Most medical practice revenue is received by submitting “clean” claims successfully for insurance processing. Any mistake can cost you and your practice money. It is critical for a practices cash flow to minimize/eliminate those errors prior to submitting medical claims.
Let’s explore some common errors and how to avoid them:
Front Desk Mistakes
- Verifying Insurance Eligibility – A patient’s insurance coverage can change at any time, (ID number, group number etc.) sometimes without the patient even knowing. A patients insurance can also be terminated for several reasons and at any time. Verifying insurance at each visit can help eliminate denials that would result from incorrect insurance information being entered and submitted.
- Prior Authorizations – Some health insurance companies require a prior authorization to be obtained to cover certain procedures, services or medications. It’s important to get approval from the payer to cover specific services before the service is performed.
- Patient Data Entry – Misspelling of a patients name or a typo in their insurance ID # can result in denials. Take the time to assure you’re entering the patient’s demographics correctly.
- Coding Issues – Appropriate coding is essential. Here are examples of coding issues:
- Upcoding: This occurs when a provider or medical coder bills a health insurance payer using a CPT code for a service they didn’t provide, or at a higher level than what was performed.
- Undercoding: This occurs when a medical billing code does not adequately reflect the full extent of the service performed by the medical provider.
- Non-specific Diagnosis: Each diagnosis code should be coded to the highest level for the patients condition. Nonspecific diagnoses can result in denials.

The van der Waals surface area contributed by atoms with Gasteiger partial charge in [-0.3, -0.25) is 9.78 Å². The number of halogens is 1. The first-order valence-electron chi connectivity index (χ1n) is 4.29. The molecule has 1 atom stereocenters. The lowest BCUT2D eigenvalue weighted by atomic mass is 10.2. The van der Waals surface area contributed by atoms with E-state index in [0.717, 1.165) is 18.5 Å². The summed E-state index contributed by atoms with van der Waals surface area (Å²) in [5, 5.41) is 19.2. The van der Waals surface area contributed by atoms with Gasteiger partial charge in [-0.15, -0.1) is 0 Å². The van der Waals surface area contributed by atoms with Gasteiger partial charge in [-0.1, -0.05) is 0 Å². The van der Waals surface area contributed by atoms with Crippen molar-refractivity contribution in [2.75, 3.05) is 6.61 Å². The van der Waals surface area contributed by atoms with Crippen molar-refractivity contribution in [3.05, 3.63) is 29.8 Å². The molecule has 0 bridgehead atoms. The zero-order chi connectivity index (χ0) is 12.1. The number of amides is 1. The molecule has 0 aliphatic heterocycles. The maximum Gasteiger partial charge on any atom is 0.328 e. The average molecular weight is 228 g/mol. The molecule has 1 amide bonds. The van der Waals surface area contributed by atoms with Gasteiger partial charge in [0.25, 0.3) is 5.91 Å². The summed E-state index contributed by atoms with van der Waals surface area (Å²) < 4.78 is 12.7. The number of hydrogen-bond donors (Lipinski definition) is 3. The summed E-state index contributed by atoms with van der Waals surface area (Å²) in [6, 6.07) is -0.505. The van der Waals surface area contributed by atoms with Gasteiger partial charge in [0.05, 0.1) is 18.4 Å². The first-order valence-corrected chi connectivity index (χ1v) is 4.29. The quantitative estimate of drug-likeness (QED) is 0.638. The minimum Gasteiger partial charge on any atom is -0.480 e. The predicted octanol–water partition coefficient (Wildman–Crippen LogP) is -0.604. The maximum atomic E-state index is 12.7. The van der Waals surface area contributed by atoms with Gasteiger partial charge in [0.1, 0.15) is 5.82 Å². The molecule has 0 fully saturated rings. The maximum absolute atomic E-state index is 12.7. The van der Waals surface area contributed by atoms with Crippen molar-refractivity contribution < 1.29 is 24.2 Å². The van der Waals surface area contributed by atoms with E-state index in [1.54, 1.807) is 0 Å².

- Poor Documentation – If a healthcare provider documents insufficiently the result can be denied claims due to a “lack of medical necessity” by the insurance plan.
Billing Staff Mistakes
- Duplicate Billing – This occurs when a procedure is billed multiple times. A good billing staff should monitor duplicate entries and communicate concerns with the provider.
- Balance Billing – Per your agreements with insurance carriers, you should only bill patients for their copay, co-insurance and any other routine financial obligation per their insurance policy. Billing a patient over that amount allowed by your insurance contract can result in additional scrutiny by the carrier.
- Timely Filing – All insurance carriers give providers a limited amount of time to submit a claim. It is important to know these filing time limits for each carrier. Submitting claims daily and to the correct carrier can help eliminate timely filing denials.
Many of the errors noted in this blog are simple and easily avoided. In order to do this, however, you must have qualified, detail oriented staff that take pride in their work.
Let us help you eliminate mistakes that are costing you money. Consider using PSUSA to support your needs. Call us today and we’d be happy to answer your questions and/or set up a free practice consultation @ 800-599-7183 or email: email@example.com.